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Justin Trudeau speaks with media in the foyer of the House of Commons following a caucus meeting, Wednesday, March 26, 2014 in Ottawa.Adrian Wyld/The Canadian Press

Using the F-word in public earned Justin Trudeau a scolding from his wife, but the Liberal leader said Monday he would not accept criticism from the Harper government, which questioned his judgment.

Trudeau dropped the F-bomb over the weekend while speaking at an annual cancer charity boxing match in Gatineau, Que., which he had starred in two years ago.

"There is no experience like stepping into this ring and measuring yourself," he told a cheering crowd at "Fight for the Cure" on Saturday.

"Your name, your fortune, your intelligence, your beauty, none of that [expletive] matters."

Trudeau conceded Monday he may have gotten a little carried away while speaking at the event.

"Listen, it was fight night at the casino on Saturday night and I found myself once again in a boxing ring and I guess I let my emotions run a little hot," he said in Ajax, Ont., after delivering a speech to the local board of trade.

"But rest assured I got an awful lot of talking to at home from Sophie and nothing anyone else can add will be worse than that."

When asked if he wished he had chosen another adjective, Trudeau added: "If you had seen the scolding Sophie gave me you would have wished you used a different adjective as well."

The Conservatives went after Trudeau's choice of words on Monday, with at least three Tory MPs referencing the matter in the House of Commons.

"The Liberal leader clearly lacks the judgment, the decorum and the maturity to be prime minister of this country," said Costas Menegakis.

"It is too bad that his decision to speak candidly resulted in profanity instead of praise for the event organizers."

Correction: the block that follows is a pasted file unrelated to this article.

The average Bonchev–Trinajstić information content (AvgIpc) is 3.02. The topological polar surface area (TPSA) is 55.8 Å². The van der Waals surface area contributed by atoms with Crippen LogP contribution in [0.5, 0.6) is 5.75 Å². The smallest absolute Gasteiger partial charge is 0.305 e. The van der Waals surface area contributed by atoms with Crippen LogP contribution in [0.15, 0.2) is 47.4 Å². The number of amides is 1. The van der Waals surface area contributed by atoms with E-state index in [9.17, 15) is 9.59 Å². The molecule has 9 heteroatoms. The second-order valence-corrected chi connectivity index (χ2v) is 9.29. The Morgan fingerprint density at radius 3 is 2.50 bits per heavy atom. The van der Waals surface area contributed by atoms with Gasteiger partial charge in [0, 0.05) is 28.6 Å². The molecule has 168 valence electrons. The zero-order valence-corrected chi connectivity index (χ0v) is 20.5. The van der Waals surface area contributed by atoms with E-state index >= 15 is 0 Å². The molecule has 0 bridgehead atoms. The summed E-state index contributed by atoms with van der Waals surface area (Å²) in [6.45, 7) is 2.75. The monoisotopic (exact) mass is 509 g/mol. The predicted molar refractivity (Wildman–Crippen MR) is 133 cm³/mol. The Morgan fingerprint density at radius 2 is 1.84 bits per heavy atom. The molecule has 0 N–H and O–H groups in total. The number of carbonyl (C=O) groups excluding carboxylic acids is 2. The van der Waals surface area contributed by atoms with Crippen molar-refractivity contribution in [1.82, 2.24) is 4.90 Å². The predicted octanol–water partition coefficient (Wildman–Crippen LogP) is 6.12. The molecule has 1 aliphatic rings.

MP Wladyslaw Lizon added that the Conservatives would "take no lessons from a Liberal leader who is in way over his head."

"No tough choices and no discipline is required when one is the Liberal leader," he said. "He is more concerned with dropping obscenities at charity events."

Trudeau, however, rejected any suggestion he had displayed behaviour that was unbecoming of a leader and instead rattled off a string of references to issues the Harper government has had to grapple with recently.

"It's interesting that someone who would have had the poor judgment to put Patrick Brazeau or Mike Duffy in the Senate, someone who chose Arthur Porter, Bruce Carson or even botched a Supreme Court nomination process, would be criticizing anyone else for judgment," he said.

Brazeau and Duffy were embroiled in the Senate spending scandal; Porter, who was appointed by the prime minister to a committee that monitors Canada's spy agency, now faces fraud charges in connection with a scandal-plagued hospital contract; and Carson, a former senior prime ministerial aide, was investigated by the RCMP at the PMO's request amid allegations he illegally lobbied the federal government on behalf of a company that employed his girlfriend.

Meanwhile, the Supreme Court recently rejected Harper's choice of Marc Nadon, a semi-retired Federal Court of Appeal judge, for a Quebec seat on the high court bench, saying he did not meet specific eligibility requirements.

Trudeau turned the attacks against him back onto the Tories and Prime Minister Stephen Harper in particular.

"I think that behaviour unbecoming of a future or current prime minister is putting forward an election bill that makes it harder for people to vote," he said, referring to the Conservative government's Fair Elections Act, which among other things, would eliminate the practice of vouching at polling stations.

"This government has demonstrated time and time again, as Canadians know too well, that it is not doing right by it's responsibility to serve Canadians."

Trudeau has gotten into hot water over his choice of words before. In 2011 he called then environment minister Peter Kent a "piece of (excrement)" in the House of Commons, a comment which he later publicly apologized for.

His father, former prime minister Pierre Trudeau, also famously faced a barrage of criticism in the early 70s after it was thought he had used the F-word in the House of Commons.

He told journalists he had in fact said the words "fuddle duddle."